TBS

April 3rd, 2013
3:30 pm

Fred

Didn’t get on the blog early, but read through some of the usual tirades……….

jms

April 3rd, 2013
3:30 pm

Imagine an elderly person getting hit with a 17% tax on medication…………..

I’d rather imagine me with a full head of hair since we are fantasizing

-sounds like that medication is Propecia

Erwin's cat

April 3rd, 2013
3:31 pm

TP – You should not be surprised that the cons would be in favor of the FairlyOddTax™ given that they don’t do math.

how much will this reform change your tax burden?

williebkind

April 3rd, 2013
3:31 pm

“To paraphrase “you must be standing outside at high noon, in broad daylight with your xenon flashlight looking for that money line?””

Hahahah that is so funny! Except when you realize the liberals just do not get it.

Peace

April 3rd, 2013
3:31 pm

“As a revenue system becomes more reliant on the sales taxes, it hits the poor and middle class harder …”

Ah, Jay, you aren’t marching in step with your liberal philosophy. Why should ‘paying your fair share’ only apply to those who have worked harder and accumulated more? Hike the sales tax, adopt a ‘fair’ tax, and let everybody participate. Selective taxation isn’t just wrong…it’s not fair to all concerned. And I know how you love ‘fairness’.

stands for decibels - tagline applied for

April 3rd, 2013
3:32 pm

oh, and indigo? You’ve got nothing, nada, zilch, zippo, that supports your shower-buddy “Scratch It”’s foolish assertion that the media is conspiring to cover up child rape in order to avoid upsetting gay folks.

So again, just stop embarrassing yourself.

jms

April 3rd, 2013
3:32 pm

“First item of business – increase the minimum wage to 1968 (?!) levels. Which is no BFD. About $11/hour. Funded by the guys who make $11,000/hour. Presuming that the company doesn’t want to lose market share…”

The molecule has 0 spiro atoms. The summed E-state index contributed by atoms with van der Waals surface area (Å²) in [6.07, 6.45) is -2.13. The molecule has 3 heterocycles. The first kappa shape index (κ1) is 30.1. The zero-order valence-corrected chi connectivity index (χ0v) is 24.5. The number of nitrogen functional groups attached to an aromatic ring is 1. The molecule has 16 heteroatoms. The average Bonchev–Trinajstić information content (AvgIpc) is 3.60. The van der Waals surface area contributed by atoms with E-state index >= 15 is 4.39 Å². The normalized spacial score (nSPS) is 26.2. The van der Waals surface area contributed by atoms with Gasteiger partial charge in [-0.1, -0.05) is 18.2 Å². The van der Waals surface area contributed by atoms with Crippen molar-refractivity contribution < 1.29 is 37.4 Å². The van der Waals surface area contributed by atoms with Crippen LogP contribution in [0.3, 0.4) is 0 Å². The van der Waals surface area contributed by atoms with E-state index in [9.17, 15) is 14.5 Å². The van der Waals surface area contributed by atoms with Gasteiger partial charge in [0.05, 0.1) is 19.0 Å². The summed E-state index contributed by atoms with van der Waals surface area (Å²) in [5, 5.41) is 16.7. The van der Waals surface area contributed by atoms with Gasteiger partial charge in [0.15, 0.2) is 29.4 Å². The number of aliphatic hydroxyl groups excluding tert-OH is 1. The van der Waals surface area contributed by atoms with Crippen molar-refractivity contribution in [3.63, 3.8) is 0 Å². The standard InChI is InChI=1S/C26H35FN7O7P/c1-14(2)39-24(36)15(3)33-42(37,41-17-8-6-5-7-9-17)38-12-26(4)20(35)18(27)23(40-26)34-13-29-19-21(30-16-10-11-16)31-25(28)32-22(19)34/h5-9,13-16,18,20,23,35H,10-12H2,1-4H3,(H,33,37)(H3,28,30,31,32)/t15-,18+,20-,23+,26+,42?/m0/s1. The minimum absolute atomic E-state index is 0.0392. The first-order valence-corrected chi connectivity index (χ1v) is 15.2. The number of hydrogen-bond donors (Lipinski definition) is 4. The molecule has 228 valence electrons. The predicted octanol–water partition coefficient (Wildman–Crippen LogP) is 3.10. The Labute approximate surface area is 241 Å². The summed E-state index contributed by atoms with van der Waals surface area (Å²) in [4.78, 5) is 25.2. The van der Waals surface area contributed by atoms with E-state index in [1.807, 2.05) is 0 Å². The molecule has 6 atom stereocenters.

I think you’re wildly overestimating the number of people making that much

clem

April 3rd, 2013
3:33 pm

sure they will they did it when they gutted the homeowners property tax relief…..couple hundred bucks for me if i remember correctly

In the middle

April 3rd, 2013
3:33 pm

“Funded by the guys who make $11,000/hour. Presuming that the company doesn’t want to lose market share…””

an hour, cripes it almost takes me all day to make that kind of money

Jase

April 3rd, 2013
3:34 pm

Ahh Fred! We already know you are the internet tough guy. Why would I be hiding?

Normal, Plain and Simple

April 3rd, 2013
3:34 pm

In the middle

April 3rd, 2013
3:29 pm

Rationalize it any way you want to Middle. I still don’t see how making the poor or fixed income elderly is going to “help” them improve their lives…seems to me they will have to go back to eating cat food to survive…

Kamchak ~ Thug from the Steppes

April 3rd, 2013
3:34 pm

…and let everybody participate.

“Everybody” already “participates”.

mbtc

April 3rd, 2013
3:35 pm

GOP prescriptions for all that ails: Economic problems? Have a tax cut. Societal problems? Buy a gun. Trouble getting a job? Hmmm, tax cut or buy a gun? Toe fungus? Open carry in church. Thanks, GOP!

Fred ™

April 3rd, 2013
3:36 pm

Jase

April 3rd, 2013
3:34 pm

Ahh Fred! We already know you are the internet tough guy. Why would I be hiding?
++++++++++++++++++

I have no idea why you cowards do anything Doomy.

Joe Hussein Mama

April 3rd, 2013
3:37 pm

I. T. Middle — “People moslty “care’ about poor people because it makes them feel good about themselves, it has almost nothing to do with improving the lives of the poor,”

Okay, I’ll bite.

How does raising taxes on the poorest Americans improve their lives?

Jefferson

April 3rd, 2013
3:38 pm

So you are renting a house with your sister, rent is $1200 a month, you make 90K a year and she makes 30k, so $600 each is fair to you — this shows how you feel about people and worse how you would treat your sister.

Next some would come up who should live or die when there is 4 people of different professions and only enough food for 2 people until the next boat comes by.

jms

April 3rd, 2013
3:40 pm

“How does raising taxes on the poorest Americans improve their lives?”

How does raising ANYONE’s taxes improve their lives?

In the middle

April 3rd, 2013